HAVANA — Cuba announced Monday it will cast off at least half a million state employees by mid-2011 and reduce restrictions on private enterprise to help them find new jobs – the most dramatic step yet in President Raul Castro’s push to radically remake employment on the communist-run island.

Castro suggested during a nationally televised address on Easter Sunday that as many 1 million Cuban workers – about one in five – may be redundant. But the government had not previously laid out specific plans to reduce the work force.

The layoffs will continue through the first half of next year, says the nearly 3 million-strong Cuban Workers Confederation — the only labor union allowed by the government.

To soften the blow, it said the government would increase private-sector job opportunities, including allowing more Cubans to become self-employed, forming cooperatives run by employees rather than government administrators and increasing private control of state land, businesses and infrastructure through long-term leases.

The statement, which was published in state-controlled newspapers and read on government-run radio and television, said because of the sheer number of workers involved, the layoffs would come slowly, but would affect all sectors.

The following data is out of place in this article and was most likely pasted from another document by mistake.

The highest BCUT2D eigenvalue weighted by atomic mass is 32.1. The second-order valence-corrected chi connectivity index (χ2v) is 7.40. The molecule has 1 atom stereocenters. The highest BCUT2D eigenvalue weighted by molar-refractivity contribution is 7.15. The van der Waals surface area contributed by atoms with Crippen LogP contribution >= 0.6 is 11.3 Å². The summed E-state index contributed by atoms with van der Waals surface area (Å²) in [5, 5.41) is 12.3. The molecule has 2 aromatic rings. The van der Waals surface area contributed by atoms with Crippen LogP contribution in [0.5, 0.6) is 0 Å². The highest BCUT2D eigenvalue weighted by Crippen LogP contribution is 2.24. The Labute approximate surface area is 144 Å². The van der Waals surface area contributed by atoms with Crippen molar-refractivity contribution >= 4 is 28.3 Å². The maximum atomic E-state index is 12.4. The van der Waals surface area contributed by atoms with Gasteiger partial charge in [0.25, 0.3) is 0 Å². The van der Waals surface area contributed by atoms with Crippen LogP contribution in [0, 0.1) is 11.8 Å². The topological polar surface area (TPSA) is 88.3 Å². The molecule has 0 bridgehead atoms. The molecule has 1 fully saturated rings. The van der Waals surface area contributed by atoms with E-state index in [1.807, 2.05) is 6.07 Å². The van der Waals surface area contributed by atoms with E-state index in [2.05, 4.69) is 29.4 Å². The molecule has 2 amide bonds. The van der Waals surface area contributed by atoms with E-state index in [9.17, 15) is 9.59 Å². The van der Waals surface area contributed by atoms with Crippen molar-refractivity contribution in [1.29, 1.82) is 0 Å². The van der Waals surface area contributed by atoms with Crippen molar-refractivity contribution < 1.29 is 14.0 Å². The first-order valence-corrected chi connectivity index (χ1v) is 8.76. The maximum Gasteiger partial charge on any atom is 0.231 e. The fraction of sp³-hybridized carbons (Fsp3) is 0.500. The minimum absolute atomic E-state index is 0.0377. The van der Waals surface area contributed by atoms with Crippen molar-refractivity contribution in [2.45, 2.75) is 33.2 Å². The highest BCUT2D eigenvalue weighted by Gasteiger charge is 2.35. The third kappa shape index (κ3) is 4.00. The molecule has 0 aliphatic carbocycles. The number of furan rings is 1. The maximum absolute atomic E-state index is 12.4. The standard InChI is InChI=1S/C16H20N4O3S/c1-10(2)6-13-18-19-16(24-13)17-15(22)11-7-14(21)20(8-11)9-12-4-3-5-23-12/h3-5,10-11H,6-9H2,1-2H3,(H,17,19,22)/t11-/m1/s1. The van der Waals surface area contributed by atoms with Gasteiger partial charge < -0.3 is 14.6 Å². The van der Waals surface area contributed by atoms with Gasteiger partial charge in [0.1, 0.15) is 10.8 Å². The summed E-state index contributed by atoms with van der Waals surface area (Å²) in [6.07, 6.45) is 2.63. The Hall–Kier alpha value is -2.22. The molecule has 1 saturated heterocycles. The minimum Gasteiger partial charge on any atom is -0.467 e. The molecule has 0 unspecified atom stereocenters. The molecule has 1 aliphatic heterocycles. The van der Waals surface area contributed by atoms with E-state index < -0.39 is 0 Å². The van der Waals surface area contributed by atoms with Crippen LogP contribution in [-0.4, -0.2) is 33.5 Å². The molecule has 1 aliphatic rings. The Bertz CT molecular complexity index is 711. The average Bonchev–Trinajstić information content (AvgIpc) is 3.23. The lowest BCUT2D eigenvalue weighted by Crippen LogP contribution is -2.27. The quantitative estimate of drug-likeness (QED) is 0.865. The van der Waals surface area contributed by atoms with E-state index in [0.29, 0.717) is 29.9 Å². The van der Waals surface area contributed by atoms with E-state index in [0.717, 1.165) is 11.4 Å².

It did not say which parts of the economy would be retooled to allow more private enterprise.

In August, Castro warned that layoffs would be coming and said Cuba would expand private enterprise on a small scale, increasing the number of jobs where Cubans could go into business for themselves.

Still, Monday’s announcement shows his government is moving to pare back state payrolls far faster than expected.

“Our state cannot and should not continue supporting businesses, production entities and services with inflated payrolls,” the union said, “and losses that hurt our economy are ultimately counterproductive, creating bad habits and distorting worker conduct.”

It added that Cuba would overhaul its labor structure and salary systems since it will “no longer be possible to apply a formula of protecting and subsidizing salaries on an unlimited basis to workers.”

Currently, the state employs 95 percent of the official work force. In exchange for low salaries, the state provides free education and health care and heavily subsidizes housing, transportation and basic food.